VPN Basics: Encryption and Security Protocols in a VPN

Encryption is the process of encoding data so that only a computer with the right decoder will be able to read and use it.The most common forms of encryption are symmetric-key encryption or public-key encryption:

In symmetric-key encryption, all computers (or users) share the same key used to both encrypt and decrypt a message.

In public-key encryption, each computer (or user) has a public-private key pair. One computer uses its private key to encrypt a message, and another computer uses the corresponding public key to decrypt that message.

In a VPN, the computers at each end of the tunnel encrypt the data entering the tunnel and decrypt it at the other end.  A site-to-site VPN could use either Internet protocol security protocol (IPSec) or generic routing encapsulation (GRE).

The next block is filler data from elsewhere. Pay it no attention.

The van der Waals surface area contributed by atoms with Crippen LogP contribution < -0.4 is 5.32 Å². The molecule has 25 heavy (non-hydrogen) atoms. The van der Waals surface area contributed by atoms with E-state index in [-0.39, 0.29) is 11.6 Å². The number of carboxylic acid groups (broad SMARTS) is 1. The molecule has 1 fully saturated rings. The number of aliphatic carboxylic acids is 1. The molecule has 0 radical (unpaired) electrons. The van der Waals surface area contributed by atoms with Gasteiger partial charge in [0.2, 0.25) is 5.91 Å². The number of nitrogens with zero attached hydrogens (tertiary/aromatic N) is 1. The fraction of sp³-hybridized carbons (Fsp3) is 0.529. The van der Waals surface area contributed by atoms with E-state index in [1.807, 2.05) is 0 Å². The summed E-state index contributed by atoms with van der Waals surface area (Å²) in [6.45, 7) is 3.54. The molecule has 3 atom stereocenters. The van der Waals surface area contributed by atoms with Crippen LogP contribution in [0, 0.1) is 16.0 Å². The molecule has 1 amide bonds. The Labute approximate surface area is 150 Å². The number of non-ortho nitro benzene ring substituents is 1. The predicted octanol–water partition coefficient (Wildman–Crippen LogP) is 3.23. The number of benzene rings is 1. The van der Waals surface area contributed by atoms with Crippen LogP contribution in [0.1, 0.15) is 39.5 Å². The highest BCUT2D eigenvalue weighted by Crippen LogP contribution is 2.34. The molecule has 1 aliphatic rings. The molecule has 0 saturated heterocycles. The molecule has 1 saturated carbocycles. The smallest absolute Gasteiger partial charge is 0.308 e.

Generic Routing Encapsulation (GRE) is a tunneling protocol developed by Cisco Systems that can encapsulate a wide variety of network layer protocols inside virtual point-to-point links over an Internet Protocol network.

IPSec  (Internet Protocol Security) is a protocol suite for securing Internet Protocol (IP) communications by authenticating and encrypting each IP packet of a communication session. IPSec can encrypt data between various devices, including router to router, firewall to router, desktop to router, and desktop to server.

IPSec consists of two sub-protocols which provide the instructions a VPN needs to secure its packets:

Encapsulated Security Payload (ESP) encrypts the packet's payload (the data it's transporting) with a symmetric key.

Authentication Header (AH) uses a hashing operation on the packet header to help hide certain packet information (like the sender's identity) until it gets to its destination.

Networked devices can use IPSec in one of two encryption modes. In transport mode, devices encrypt the data traveling between them. In tunnel mode, the devices build a virtual tunnel between two networks


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